Pelvic organ prolapse results from laxities (similar to hernias) in the ligaments, fascia, and muscles supporting the pelvic organs (pelvic floor—see figure Pelvic organ prolapse Pelvic organ prolapse Pelvic organ prolapse results from laxities (similar to hernias) in the ligaments, fascia, and muscles supporting the pelvic organs (pelvic floor—see figure Pelvic organ prolapse). The prevalence... read more ). The prevalence of pelvic organ prolapse is difficult to ascertain, and treatment is based on symptoms.
Common contributing factors include
Childbirth (particularly vaginal delivery)
Injury (eg, due to pelvic surgery)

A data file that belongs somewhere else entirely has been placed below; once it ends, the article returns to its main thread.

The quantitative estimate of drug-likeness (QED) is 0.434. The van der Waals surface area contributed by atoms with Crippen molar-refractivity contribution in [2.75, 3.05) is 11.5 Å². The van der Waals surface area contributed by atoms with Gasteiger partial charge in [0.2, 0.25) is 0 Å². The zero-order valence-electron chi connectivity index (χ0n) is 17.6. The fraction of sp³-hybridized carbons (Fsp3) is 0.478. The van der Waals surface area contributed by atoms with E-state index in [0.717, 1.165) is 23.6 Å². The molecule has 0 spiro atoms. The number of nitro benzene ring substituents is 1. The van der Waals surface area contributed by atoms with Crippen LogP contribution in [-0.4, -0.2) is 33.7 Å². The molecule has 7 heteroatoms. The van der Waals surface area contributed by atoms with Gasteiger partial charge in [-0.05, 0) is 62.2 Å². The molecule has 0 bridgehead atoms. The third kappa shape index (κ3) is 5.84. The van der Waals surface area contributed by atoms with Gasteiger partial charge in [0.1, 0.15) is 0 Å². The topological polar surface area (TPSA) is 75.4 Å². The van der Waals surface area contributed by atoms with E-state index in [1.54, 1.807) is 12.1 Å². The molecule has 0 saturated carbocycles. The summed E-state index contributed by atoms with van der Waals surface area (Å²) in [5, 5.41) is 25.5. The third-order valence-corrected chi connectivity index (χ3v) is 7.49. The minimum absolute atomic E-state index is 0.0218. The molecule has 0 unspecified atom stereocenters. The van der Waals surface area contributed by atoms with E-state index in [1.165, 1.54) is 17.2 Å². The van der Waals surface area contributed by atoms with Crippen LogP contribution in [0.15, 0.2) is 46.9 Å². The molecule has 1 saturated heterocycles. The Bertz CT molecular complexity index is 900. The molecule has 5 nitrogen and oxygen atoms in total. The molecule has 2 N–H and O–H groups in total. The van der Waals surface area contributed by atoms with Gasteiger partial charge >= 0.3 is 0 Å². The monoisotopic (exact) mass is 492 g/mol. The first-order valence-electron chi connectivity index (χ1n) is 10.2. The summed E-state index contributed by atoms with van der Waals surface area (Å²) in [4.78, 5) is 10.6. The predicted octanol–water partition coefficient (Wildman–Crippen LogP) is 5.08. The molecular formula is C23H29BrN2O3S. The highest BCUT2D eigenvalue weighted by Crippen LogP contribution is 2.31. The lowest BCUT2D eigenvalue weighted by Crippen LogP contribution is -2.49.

Less common factors include congenital malformations, increased abdominal pressure (eg, due to ascites, abdominal tumors, or chronic respiratory disorders), sacral nerve disorders, and connective tissue disorders.
Pelvic organ prolapse affects various sites and includes
Anterior vaginal wall prolapse
Posterior vaginal wall prolapse
Apical prolapse (vaginal vault prolapse)
Prolapse of the vaginal wall allows surrounding organs to protrude into the vaginal space; commonly used terms include cystoceles, urethroceles, enteroceles, and rectoceles Anterior and Posterior Vaginal Wall Prolapse Anterior and posterior vaginal wall prolapse involve protrusion of an organ into the vaginal canal. Anterior vaginal wall prolapse is commonly referred to as cystocele or urethrocele (when the... read more , depending on the site. Procidentia is collapse of the anterior and posterior vaginal walls and apical prolapse. Usually, prolapse occurs in multiple sites.
Pelvic organ prolapse